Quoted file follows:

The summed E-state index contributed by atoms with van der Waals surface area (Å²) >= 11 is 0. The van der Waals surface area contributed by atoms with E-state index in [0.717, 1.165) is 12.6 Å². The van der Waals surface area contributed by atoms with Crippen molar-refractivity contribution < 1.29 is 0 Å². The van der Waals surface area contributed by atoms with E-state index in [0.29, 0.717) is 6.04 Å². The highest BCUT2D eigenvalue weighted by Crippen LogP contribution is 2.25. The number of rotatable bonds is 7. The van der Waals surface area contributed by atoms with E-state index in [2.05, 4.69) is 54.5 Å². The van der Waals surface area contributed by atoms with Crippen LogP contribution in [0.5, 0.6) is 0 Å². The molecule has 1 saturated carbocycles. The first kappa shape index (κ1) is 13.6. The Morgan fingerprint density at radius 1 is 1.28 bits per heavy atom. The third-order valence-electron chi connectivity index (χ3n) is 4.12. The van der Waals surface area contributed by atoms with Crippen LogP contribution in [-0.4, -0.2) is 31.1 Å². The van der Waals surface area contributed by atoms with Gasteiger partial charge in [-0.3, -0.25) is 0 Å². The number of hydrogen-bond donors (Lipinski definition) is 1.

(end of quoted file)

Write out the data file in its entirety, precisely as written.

The summed E-state index contributed by atoms with van der Waals surface area (Å²) >= 11 is 0. The van der Waals surface area contributed by atoms with E-state index in [0.717, 1.165) is 12.6 Å². The van der Waals surface area contributed by atoms with Crippen molar-refractivity contribution < 1.29 is 0 Å². The van der Waals surface area contributed by atoms with E-state index in [0.29, 0.717) is 6.04 Å². The highest BCUT2D eigenvalue weighted by Crippen LogP contribution is 2.25. The number of rotatable bonds is 7. The van der Waals surface area contributed by atoms with E-state index in [2.05, 4.69) is 54.5 Å². The van der Waals surface area contributed by atoms with Crippen LogP contribution in [0.5, 0.6) is 0 Å². The molecule has 1 saturated carbocycles. The first kappa shape index (κ1) is 13.6. The Morgan fingerprint density at radius 1 is 1.28 bits per heavy atom. The third-order valence-electron chi connectivity index (χ3n) is 4.12. The van der Waals surface area contributed by atoms with Crippen LogP contribution in [-0.4, -0.2) is 31.1 Å². The van der Waals surface area contributed by atoms with Gasteiger partial charge in [-0.3, -0.25) is 0 Å². The number of hydrogen-bond donors (Lipinski definition) is 1.